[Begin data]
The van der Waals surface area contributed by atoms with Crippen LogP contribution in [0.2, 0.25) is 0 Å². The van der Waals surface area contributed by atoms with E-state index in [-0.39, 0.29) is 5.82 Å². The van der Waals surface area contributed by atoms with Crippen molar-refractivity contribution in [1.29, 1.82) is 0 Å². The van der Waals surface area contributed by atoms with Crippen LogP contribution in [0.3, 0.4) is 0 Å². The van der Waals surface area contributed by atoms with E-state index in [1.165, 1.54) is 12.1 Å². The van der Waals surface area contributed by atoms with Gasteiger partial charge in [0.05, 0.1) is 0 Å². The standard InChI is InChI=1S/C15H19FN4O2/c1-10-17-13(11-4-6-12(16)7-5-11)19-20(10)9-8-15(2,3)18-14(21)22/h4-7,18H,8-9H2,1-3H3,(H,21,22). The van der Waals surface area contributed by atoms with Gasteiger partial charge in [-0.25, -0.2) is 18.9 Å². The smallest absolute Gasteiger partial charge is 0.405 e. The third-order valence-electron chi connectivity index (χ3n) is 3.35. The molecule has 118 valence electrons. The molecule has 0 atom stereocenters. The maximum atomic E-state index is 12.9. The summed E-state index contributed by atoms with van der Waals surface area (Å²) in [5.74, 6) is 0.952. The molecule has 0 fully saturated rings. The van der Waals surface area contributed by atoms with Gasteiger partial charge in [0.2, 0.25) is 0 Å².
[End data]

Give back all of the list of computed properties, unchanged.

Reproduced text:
The van der Waals surface area contributed by atoms with Crippen LogP contribution in [0.2, 0.25) is 0 Å². The van der Waals surface area contributed by atoms with E-state index in [-0.39, 0.29) is 5.82 Å². The van der Waals surface area contributed by atoms with Crippen molar-refractivity contribution in [1.29, 1.82) is 0 Å². The van der Waals surface area contributed by atoms with Crippen LogP contribution in [0.3, 0.4) is 0 Å². The van der Waals surface area contributed by atoms with E-state index in [1.165, 1.54) is 12.1 Å². The van der Waals surface area contributed by atoms with Gasteiger partial charge in [0.05, 0.1) is 0 Å². The standard InChI is InChI=1S/C15H19FN4O2/c1-10-17-13(11-4-6-12(16)7-5-11)19-20(10)9-8-15(2,3)18-14(21)22/h4-7,18H,8-9H2,1-3H3,(H,21,22). The van der Waals surface area contributed by atoms with Gasteiger partial charge in [-0.25, -0.2) is 18.9 Å². The smallest absolute Gasteiger partial charge is 0.405 e. The third-order valence-electron chi connectivity index (χ3n) is 3.35. The molecule has 118 valence electrons. The molecule has 0 atom stereocenters. The maximum atomic E-state index is 12.9. The summed E-state index contributed by atoms with van der Waals surface area (Å²) in [5.74, 6) is 0.952. The molecule has 0 fully saturated rings. The van der Waals surface area contributed by atoms with Gasteiger partial charge in [0.2, 0.25) is 0 Å².